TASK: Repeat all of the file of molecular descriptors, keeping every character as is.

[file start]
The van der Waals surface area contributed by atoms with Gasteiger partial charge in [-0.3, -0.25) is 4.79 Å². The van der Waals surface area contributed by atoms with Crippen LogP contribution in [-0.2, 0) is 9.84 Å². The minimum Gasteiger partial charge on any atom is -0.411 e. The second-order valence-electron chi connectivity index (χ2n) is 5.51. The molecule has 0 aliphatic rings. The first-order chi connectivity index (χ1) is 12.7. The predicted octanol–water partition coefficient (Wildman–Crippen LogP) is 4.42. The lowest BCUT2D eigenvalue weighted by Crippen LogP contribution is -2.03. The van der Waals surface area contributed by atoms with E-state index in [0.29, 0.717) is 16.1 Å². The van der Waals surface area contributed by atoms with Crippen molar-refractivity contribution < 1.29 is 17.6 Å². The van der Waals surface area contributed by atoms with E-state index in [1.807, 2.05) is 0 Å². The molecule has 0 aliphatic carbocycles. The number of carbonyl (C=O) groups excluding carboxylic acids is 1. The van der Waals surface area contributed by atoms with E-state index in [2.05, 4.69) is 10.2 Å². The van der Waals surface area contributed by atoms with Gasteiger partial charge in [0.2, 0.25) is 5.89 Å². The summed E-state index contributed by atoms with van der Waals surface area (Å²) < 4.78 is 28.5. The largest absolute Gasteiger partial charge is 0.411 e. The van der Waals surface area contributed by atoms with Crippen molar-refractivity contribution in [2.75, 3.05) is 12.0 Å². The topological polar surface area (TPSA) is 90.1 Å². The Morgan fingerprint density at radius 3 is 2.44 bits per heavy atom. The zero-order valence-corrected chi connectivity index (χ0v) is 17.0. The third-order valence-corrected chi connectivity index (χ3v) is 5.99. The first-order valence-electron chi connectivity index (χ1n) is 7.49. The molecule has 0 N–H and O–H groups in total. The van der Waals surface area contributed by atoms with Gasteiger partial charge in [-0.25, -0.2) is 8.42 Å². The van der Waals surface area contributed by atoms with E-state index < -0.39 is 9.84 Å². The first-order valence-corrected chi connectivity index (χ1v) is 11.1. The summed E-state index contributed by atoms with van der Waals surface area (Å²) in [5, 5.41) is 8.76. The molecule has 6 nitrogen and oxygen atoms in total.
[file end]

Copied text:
The van der Waals surface area contributed by atoms with Gasteiger partial charge in [-0.3, -0.25) is 4.79 Å². The van der Waals surface area contributed by atoms with Crippen LogP contribution in [-0.2, 0) is 9.84 Å². The minimum Gasteiger partial charge on any atom is -0.411 e. The second-order valence-electron chi connectivity index (χ2n) is 5.51. The molecule has 0 aliphatic rings. The first-order chi connectivity index (χ1) is 12.7. The predicted octanol–water partition coefficient (Wildman–Crippen LogP) is 4.42. The lowest BCUT2D eigenvalue weighted by Crippen LogP contribution is -2.03. The van der Waals surface area contributed by atoms with E-state index in [0.29, 0.717) is 16.1 Å². The van der Waals surface area contributed by atoms with Crippen molar-refractivity contribution < 1.29 is 17.6 Å². The van der Waals surface area contributed by atoms with E-state index in [1.807, 2.05) is 0 Å². The molecule has 0 aliphatic carbocycles. The number of carbonyl (C=O) groups excluding carboxylic acids is 1. The van der Waals surface area contributed by atoms with E-state index in [2.05, 4.69) is 10.2 Å². The van der Waals surface area contributed by atoms with Gasteiger partial charge in [0.2, 0.25) is 5.89 Å². The summed E-state index contributed by atoms with van der Waals surface area (Å²) < 4.78 is 28.5. The largest absolute Gasteiger partial charge is 0.411 e. The van der Waals surface area contributed by atoms with Crippen molar-refractivity contribution in [2.75, 3.05) is 12.0 Å². The topological polar surface area (TPSA) is 90.1 Å². The Morgan fingerprint density at radius 3 is 2.44 bits per heavy atom. The zero-order valence-corrected chi connectivity index (χ0v) is 17.0. The third-order valence-corrected chi connectivity index (χ3v) is 5.99. The first-order valence-electron chi connectivity index (χ1n) is 7.49. The molecule has 0 N–H and O–H groups in total. The van der Waals surface area contributed by atoms with Gasteiger partial charge in [-0.25, -0.2) is 8.42 Å². The van der Waals surface area contributed by atoms with E-state index < -0.39 is 9.84 Å². The first-order valence-corrected chi connectivity index (χ1v) is 11.1. The summed E-state index contributed by atoms with van der Waals surface area (Å²) in [5, 5.41) is 8.76. The molecule has 6 nitrogen and oxygen atoms in total.